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Byron Shire
September 18, 2021

Stan Grant on identity and Australia Day

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Stan Grant. Photo Kathy Luu.

As uncomfortable as it is, we need to reckon with our history. On January 26, no Australian can really look away. There are the hard questions we ask of ourselves on Australia Day.

Since publishing his critically acclaimed, Walkley Award-winning, bestselling memoir Talking to My Country in early 2016, Stan Grant has been crossing the country, talking to huge crowds everywhere about how racism is at the heart of our history and the Australian dream. But Stan knows this is not where the story ends.

In this book, Australia Day, his long-awaited follow up to Talking to My Country, Stan talks about reconciliation and the Indigenous struggle for belonging and identity in Australia, and about what it means to be Australian.

A sad, wise, beautiful, reflective and troubled book, Australia Day asks the questions that have to be asked, that no-one else seems to be asking. Who are we? What is our country? How do we move forward from here?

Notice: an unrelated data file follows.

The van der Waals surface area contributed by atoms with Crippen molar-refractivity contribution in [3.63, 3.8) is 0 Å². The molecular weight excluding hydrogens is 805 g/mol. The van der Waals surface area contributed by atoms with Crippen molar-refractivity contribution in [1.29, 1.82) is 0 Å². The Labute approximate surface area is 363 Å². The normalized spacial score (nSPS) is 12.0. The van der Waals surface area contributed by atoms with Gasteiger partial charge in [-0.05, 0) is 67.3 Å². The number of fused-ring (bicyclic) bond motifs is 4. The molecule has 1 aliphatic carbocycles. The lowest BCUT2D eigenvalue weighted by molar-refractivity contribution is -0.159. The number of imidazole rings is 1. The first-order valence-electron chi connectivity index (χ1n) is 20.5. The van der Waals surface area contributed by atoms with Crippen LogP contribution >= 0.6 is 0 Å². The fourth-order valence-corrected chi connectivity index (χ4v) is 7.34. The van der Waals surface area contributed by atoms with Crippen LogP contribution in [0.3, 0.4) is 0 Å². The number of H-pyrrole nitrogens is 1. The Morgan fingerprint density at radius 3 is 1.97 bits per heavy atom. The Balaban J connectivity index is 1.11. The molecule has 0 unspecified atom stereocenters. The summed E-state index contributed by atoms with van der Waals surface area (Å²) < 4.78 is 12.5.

Stan Grant will appear on all three days at Byron Writers Festival to discuss Australia Day with Professor Adam Shoemaker, vice chancellor of Southern Cross University, as well as The Ethics of Journalism with Paul Bongiorno and The Stories Embedded in Landscape with Bronwyn Bancroft, Bruce Pascoe, and Karla Dickens.

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  1. As comfortable as it is from where Australians sit, most do not see an Invasion Day as most think it is OK to sail into Sydney Harbour and just proclaim the land to be British in the name of the King of England and from that moment in 1788 that all the land before them was and is British to the bone.
    And so we groan, we groaned every year, and over the years and in 2018 or was in 2017 when the submission was dismissed by prime minister Turnbull for the Australian Constitution to be altered so the Aborigine and the indigenous be named in that great charter as the first people of Australia to form this Australian nation together with many others.
    Racism first began when the bush at Farm Cove in 1788 was pushed back and the British flag was raised and in the subsequent days or weeks the first Aborigine was shot dead, that was indeed the day there was blood on the wattle. As the months marched past many were aghast as rifle shots rang out and more and more brothers and sisters were shot dead and killed and buried in the weary times of the past. No, white man, it was not Invasion Day. So what was it?


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